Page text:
It took a few minutes, but soon we saw one of the magnificent giants approaching the rear of the car.  The three of us were giggling and whispering and trying to ‘be cool’ and not scare him away.  Elegantly, he glided slowly over to us and bent his towering head down to the back window, and Cora held out her hand with a feed pellet in it.  His long purple blue tongue gently swooped the pellet into his mouth.  To say that the child was ecstatic understates it.

 

One is strictly forbidden to leave one’s car at Fossil Rim, but we remembered that our car has a moon roof, so we opened it, and Cora stood up through it and continued feeding the enormous, exquisitely beautiful animal as he lowered his head to earth, petting his nose as she did so.  The giraffe was utterly gentle and peaceful, with the most polite entreaties for food we had encountered all day.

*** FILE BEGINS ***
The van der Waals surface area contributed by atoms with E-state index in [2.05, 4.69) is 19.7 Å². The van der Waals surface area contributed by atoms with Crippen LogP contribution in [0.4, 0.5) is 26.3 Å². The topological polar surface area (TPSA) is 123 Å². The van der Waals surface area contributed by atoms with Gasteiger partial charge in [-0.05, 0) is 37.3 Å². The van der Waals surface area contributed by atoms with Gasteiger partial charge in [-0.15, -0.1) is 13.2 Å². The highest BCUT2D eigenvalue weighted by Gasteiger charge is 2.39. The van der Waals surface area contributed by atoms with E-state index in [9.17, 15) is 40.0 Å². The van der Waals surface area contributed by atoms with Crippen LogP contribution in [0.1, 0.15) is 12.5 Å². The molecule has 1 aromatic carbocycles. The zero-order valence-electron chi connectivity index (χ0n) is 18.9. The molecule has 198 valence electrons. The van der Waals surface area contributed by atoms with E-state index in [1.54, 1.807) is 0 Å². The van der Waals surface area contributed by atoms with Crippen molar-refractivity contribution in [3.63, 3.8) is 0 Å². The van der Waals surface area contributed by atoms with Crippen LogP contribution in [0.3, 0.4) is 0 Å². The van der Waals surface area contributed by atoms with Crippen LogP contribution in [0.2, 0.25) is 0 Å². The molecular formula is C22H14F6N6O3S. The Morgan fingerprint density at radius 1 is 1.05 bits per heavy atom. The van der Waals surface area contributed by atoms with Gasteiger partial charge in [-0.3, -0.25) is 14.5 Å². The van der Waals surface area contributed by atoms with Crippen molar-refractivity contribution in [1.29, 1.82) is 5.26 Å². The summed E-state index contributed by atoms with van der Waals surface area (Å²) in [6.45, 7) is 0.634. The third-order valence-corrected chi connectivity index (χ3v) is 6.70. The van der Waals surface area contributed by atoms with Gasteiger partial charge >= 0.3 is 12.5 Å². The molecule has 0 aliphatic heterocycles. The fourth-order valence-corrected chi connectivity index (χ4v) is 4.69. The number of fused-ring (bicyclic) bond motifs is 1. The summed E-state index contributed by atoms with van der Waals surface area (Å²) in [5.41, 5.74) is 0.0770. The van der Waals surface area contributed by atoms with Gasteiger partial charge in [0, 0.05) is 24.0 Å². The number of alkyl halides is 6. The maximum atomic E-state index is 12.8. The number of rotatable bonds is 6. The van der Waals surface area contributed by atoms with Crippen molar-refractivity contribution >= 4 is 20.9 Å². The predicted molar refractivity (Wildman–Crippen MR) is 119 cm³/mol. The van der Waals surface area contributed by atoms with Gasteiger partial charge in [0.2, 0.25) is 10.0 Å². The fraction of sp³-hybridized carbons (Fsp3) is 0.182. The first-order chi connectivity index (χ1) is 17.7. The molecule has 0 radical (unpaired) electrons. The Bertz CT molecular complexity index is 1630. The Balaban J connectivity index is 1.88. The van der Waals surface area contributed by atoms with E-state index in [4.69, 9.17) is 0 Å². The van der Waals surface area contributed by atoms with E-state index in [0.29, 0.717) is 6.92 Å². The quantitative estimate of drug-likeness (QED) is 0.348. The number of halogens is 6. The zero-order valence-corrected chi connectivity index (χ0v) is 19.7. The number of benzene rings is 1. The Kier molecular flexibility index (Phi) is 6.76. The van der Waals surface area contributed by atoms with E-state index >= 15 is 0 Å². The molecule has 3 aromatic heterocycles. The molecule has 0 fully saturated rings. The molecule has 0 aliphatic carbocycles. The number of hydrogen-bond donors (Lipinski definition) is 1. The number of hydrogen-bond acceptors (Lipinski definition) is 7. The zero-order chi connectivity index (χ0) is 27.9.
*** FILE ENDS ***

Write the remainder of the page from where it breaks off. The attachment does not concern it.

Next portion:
Cora sat on the top of the car with her legs still inside through the moon roof, and the giraffe nuzzled her ear and then nibbled at her ponytail!  She was overjoyed.  It was a moment none of us will ever forget.

 

We all three came away from Fossil Rim in a joyful state.  It is so important to connect with the natural world, and I often forget this living in the city.  What a gift these beautiful, inquisitive animals gave us.  We have an incalculable treasure just an hour and a half from Dallas.  After the weekend, I felt more restored and whole than I have in years.

 

This experience brought to mind what many of the Stewpot Community Court Volunteers and the Dallas International Street Church disciples said on the Garden-Raising Day at the Street Church on May 2, 2009.  There was something about being outdoors, close to Mother Earth, that helped us all relate and get along in a way that would not have been possible in a different setting.

https://theintermittentvolunteer.wordpress.com/2009/05/02/the-garden-raising-day-may-2-2009/

 

We get disjointed, disconnected — or I do — and my life begins to feel compartmentalized.  But how healing it is to remember and to feel at a deep level that we are an integral part of a much greater picture than our daily concerns allow us to realize, even though those concerns may be of the utmost significance.  If we’re lucky and take the time, the ‘critters’ and the grandkids can help us find our way back to sanity.

 

KS